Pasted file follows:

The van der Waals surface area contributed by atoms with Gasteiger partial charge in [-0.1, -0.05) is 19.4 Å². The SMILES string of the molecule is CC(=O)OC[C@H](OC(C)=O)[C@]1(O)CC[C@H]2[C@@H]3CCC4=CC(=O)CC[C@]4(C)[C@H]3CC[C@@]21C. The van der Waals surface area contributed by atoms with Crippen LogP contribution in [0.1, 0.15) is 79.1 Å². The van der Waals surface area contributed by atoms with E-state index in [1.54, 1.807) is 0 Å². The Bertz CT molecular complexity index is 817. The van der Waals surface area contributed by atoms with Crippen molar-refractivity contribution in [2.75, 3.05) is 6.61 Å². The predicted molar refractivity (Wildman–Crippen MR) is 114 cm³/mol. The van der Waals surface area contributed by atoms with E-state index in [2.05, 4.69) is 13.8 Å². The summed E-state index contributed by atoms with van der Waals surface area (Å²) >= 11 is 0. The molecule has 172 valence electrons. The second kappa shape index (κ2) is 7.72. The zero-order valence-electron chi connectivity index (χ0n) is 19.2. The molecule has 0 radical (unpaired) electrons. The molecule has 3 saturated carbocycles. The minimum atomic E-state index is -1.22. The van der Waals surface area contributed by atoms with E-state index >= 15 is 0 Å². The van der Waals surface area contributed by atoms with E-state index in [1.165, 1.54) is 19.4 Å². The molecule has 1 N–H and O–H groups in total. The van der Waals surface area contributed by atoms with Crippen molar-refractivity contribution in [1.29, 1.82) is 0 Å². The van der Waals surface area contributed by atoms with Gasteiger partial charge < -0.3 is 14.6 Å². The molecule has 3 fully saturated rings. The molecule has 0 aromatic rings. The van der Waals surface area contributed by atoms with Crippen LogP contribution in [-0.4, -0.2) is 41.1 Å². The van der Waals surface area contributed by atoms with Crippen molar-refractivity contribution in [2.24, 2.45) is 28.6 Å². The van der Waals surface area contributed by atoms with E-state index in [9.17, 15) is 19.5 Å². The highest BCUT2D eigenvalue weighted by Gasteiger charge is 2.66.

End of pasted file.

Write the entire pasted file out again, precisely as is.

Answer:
The van der Waals surface area contributed by atoms with Gasteiger partial charge in [-0.1, -0.05) is 19.4 Å². The SMILES string of the molecule is CC(=O)OC[C@H](OC(C)=O)[C@]1(O)CC[C@H]2[C@@H]3CCC4=CC(=O)CC[C@]4(C)[C@H]3CC[C@@]21C. The van der Waals surface area contributed by atoms with Crippen LogP contribution in [0.1, 0.15) is 79.1 Å². The van der Waals surface area contributed by atoms with E-state index in [1.54, 1.807) is 0 Å². The Bertz CT molecular complexity index is 817. The van der Waals surface area contributed by atoms with Crippen molar-refractivity contribution in [2.75, 3.05) is 6.61 Å². The predicted molar refractivity (Wildman–Crippen MR) is 114 cm³/mol. The van der Waals surface area contributed by atoms with E-state index in [2.05, 4.69) is 13.8 Å². The summed E-state index contributed by atoms with van der Waals surface area (Å²) >= 11 is 0. The molecule has 172 valence electrons. The second kappa shape index (κ2) is 7.72. The zero-order valence-electron chi connectivity index (χ0n) is 19.2. The molecule has 0 radical (unpaired) electrons. The molecule has 3 saturated carbocycles. The minimum atomic E-state index is -1.22. The van der Waals surface area contributed by atoms with E-state index >= 15 is 0 Å². The van der Waals surface area contributed by atoms with E-state index in [1.165, 1.54) is 19.4 Å². The molecule has 1 N–H and O–H groups in total. The van der Waals surface area contributed by atoms with Crippen molar-refractivity contribution in [1.29, 1.82) is 0 Å². The van der Waals surface area contributed by atoms with Gasteiger partial charge < -0.3 is 14.6 Å². The molecule has 3 fully saturated rings. The molecule has 0 aromatic rings. The van der Waals surface area contributed by atoms with Crippen LogP contribution in [-0.4, -0.2) is 41.1 Å². The van der Waals surface area contributed by atoms with Crippen molar-refractivity contribution in [2.24, 2.45) is 28.6 Å². The van der Waals surface area contributed by atoms with E-state index in [9.17, 15) is 19.5 Å². The highest BCUT2D eigenvalue weighted by Gasteiger charge is 2.66.